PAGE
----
FOR PEOPLE IN THE BRONX, the union is mounting a rally to Save Columbus HS on Jan 7th.



Developing in the union at this point are at least two thoughts on how defend against closings. The UFT seems to want to protest in little ways, community board by community board, school by school. Members of the opposition are leaning toward larger, citywide protests. Though Mulgrew is not inclined towards the latter, the Chapter Leader Weekly is MEEKLY asking us to

Save the Date: Citywide protest against school closings

In that paragraph they ask chapter leaders (and I assume members) to "plan on attending" the PEP monthly meeting at 6 p.m. on Tues., January 26, when there will be a vote to close 20 city schools. Frankly, I don't know how asking a cityful of educators to attend a monthy PEP meeting is the same as the "citywide protest" mentioned in their heading. To me, a citywide protest means a 10-block march culminating in a demonstration at Tweed, not trying to get thousands of people inside a public hearing whose agenda moves slow as molasses through all the business of the panel before anyone from the public has the chance to speak. And then only for 90 seconds, which they've just reduced from 2 minutes.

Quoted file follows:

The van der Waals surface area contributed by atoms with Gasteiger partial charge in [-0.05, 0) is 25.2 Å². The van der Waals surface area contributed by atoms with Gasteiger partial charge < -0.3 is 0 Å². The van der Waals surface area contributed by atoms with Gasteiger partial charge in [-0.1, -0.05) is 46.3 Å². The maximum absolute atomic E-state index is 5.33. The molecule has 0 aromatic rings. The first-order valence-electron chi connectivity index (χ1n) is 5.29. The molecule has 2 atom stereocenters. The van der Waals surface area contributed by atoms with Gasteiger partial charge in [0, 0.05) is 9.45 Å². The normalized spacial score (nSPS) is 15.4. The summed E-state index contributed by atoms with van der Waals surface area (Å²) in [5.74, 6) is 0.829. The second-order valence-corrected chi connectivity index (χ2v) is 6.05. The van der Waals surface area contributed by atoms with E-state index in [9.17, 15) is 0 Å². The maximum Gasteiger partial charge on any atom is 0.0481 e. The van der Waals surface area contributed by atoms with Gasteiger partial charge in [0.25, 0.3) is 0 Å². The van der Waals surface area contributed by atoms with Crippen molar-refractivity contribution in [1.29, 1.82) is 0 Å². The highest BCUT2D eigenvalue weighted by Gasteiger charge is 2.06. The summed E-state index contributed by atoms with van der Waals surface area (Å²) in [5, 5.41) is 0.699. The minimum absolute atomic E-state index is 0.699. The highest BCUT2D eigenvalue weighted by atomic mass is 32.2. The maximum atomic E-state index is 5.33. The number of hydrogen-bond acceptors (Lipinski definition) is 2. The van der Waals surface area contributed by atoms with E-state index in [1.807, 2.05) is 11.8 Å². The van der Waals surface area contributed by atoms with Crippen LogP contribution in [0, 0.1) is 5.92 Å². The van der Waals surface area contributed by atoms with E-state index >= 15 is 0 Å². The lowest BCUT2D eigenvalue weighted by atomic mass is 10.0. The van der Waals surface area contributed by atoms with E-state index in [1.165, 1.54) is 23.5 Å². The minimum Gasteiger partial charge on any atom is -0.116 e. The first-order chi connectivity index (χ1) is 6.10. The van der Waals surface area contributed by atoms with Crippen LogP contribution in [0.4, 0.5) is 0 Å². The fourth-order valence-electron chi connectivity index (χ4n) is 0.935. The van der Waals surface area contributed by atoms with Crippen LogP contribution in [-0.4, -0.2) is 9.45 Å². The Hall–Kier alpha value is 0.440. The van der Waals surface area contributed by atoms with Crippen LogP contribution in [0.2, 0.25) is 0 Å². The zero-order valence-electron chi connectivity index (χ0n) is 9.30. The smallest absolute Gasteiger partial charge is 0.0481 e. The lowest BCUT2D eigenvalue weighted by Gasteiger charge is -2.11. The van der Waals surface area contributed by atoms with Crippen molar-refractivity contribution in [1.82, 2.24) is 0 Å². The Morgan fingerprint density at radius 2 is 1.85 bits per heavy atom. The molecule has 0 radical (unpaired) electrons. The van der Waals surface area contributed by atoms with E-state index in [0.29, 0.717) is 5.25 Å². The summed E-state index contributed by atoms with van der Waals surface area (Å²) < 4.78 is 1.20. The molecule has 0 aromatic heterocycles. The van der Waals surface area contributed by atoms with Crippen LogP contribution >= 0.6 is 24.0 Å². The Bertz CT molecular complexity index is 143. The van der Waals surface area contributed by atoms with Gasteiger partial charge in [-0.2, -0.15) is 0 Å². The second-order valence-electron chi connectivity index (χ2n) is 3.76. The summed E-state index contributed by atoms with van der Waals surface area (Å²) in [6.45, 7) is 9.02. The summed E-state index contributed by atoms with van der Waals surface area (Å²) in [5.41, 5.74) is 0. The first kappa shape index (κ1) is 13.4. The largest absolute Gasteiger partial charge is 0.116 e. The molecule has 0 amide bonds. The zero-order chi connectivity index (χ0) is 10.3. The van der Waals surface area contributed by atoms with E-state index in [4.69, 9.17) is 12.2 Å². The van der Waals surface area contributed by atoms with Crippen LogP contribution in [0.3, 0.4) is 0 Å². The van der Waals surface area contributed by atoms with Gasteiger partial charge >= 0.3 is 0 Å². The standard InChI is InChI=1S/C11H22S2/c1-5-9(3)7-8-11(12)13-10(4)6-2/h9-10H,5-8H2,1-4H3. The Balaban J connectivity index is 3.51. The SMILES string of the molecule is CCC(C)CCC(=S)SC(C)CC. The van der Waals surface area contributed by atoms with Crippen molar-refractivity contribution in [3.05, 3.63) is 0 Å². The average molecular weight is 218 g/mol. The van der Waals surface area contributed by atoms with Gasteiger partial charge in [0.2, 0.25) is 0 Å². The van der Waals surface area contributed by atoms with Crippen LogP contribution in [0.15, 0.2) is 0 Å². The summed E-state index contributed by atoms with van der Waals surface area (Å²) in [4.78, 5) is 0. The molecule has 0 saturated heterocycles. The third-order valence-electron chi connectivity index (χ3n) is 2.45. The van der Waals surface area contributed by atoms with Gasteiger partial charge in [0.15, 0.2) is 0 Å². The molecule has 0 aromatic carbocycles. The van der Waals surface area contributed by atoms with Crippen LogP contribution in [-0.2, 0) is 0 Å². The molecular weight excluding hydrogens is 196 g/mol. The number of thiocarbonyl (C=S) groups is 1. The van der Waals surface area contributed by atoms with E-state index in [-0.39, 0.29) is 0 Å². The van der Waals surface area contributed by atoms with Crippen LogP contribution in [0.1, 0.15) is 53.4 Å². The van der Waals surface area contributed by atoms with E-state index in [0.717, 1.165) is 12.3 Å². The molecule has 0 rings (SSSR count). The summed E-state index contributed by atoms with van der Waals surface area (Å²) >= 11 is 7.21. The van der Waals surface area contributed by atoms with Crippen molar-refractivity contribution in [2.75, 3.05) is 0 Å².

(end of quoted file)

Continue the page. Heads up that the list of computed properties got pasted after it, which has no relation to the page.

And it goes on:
I thinketh the UFT speaketh in forked tongues. Or maybe it has management problems . . .

Here's JD2718 's take on how the union should be reacting to these things:

The DoE is acting so quickly, which creates some urgency here. They are planning to run the public hearings next month, fulfilling the letter of the requirements of the new governance law (while thumbing their thumb at the spirit of the law). This will be likely be the largest round of closings we have seen. They are running it like a lightning round:
One day, probably this week, a DoE team shows up at the door and starts by meeting with the Principal, the cabinet, Chapter Leader… Then a Faculty Conference. The next day they make arrangements to send a letter home to parents. And then the third day, or soon after, a parent meeting. Then they wait a few weeks (cowards are using Christmas break to reduce the number of work days), hold an open meeting with the SLT, accept comments. And that’s it. Except for the formality of a PEP vote.

He gives this list of the schools the DoE is looking at, saying that some will be ok:
Science Skills Center HS for Science Technology and Creative Arts; International Arts Business School; School for Legal Studies; Boys and Girls; Maxwell; FDA IV; Metropolitan Corporate Academy HS; Secondary School for Law; Robeson; FDNY HS; HS for Civil Rights
Peace and Diversity; Columbus; Monroe Academy for Business Law; Grace Dodge; New Day; Gompers; Clinton; Smith; JFK; Jane Addams; Global Enterprise; Community Research and Learning
Norman Thomas; Murray Bertraum; Choir Academy of Harlem; Academy of Environmental Science; University Neighborhood HS; Legacy School for Integrated Studies; Washington Irving; Chelsea Career and Tech; Coalition School for Social Change; Graphics; Leadership and Public Service